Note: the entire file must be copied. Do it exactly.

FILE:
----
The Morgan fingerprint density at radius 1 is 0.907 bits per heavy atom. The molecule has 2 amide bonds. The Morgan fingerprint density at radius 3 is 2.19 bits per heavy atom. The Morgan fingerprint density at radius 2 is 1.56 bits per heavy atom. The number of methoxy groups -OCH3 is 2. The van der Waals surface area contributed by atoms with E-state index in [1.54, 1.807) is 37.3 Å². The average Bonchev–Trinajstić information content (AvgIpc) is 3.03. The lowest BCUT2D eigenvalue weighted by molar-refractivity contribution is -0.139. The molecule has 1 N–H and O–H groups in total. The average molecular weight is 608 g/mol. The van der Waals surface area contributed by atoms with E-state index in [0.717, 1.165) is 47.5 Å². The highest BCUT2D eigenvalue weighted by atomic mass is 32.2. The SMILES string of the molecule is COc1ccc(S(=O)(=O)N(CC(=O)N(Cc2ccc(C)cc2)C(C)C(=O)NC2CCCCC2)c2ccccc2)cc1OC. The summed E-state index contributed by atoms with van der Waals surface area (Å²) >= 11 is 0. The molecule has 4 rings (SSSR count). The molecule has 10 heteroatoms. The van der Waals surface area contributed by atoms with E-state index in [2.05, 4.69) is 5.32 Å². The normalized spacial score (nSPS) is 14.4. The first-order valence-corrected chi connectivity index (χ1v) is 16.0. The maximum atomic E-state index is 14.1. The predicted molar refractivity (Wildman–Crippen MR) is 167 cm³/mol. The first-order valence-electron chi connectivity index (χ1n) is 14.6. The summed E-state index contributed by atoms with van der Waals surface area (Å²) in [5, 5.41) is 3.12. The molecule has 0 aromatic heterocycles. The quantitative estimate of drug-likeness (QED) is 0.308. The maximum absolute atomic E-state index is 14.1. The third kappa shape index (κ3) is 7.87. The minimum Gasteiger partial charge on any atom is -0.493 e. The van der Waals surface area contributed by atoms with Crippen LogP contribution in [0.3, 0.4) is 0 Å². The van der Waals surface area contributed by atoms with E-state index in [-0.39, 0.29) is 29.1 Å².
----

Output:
The Morgan fingerprint density at radius 1 is 0.907 bits per heavy atom. The molecule has 2 amide bonds. The Morgan fingerprint density at radius 3 is 2.19 bits per heavy atom. The Morgan fingerprint density at radius 2 is 1.56 bits per heavy atom. The number of methoxy groups -OCH3 is 2. The van der Waals surface area contributed by atoms with E-state index in [1.54, 1.807) is 37.3 Å². The average Bonchev–Trinajstić information content (AvgIpc) is 3.03. The lowest BCUT2D eigenvalue weighted by molar-refractivity contribution is -0.139. The molecule has 1 N–H and O–H groups in total. The average molecular weight is 608 g/mol. The van der Waals surface area contributed by atoms with E-state index in [0.717, 1.165) is 47.5 Å². The highest BCUT2D eigenvalue weighted by atomic mass is 32.2. The SMILES string of the molecule is COc1ccc(S(=O)(=O)N(CC(=O)N(Cc2ccc(C)cc2)C(C)C(=O)NC2CCCCC2)c2ccccc2)cc1OC. The summed E-state index contributed by atoms with van der Waals surface area (Å²) >= 11 is 0. The molecule has 4 rings (SSSR count). The molecule has 10 heteroatoms. The van der Waals surface area contributed by atoms with E-state index in [2.05, 4.69) is 5.32 Å². The normalized spacial score (nSPS) is 14.4. The first-order valence-corrected chi connectivity index (χ1v) is 16.0. The maximum atomic E-state index is 14.1. The predicted molar refractivity (Wildman–Crippen MR) is 167 cm³/mol. The first-order valence-electron chi connectivity index (χ1n) is 14.6. The summed E-state index contributed by atoms with van der Waals surface area (Å²) in [5, 5.41) is 3.12. The molecule has 0 aromatic heterocycles. The quantitative estimate of drug-likeness (QED) is 0.308. The maximum absolute atomic E-state index is 14.1. The third kappa shape index (κ3) is 7.87. The minimum Gasteiger partial charge on any atom is -0.493 e. The van der Waals surface area contributed by atoms with Crippen LogP contribution in [0.3, 0.4) is 0 Å². The van der Waals surface area contributed by atoms with E-state index in [-0.39, 0.29) is 29.1 Å².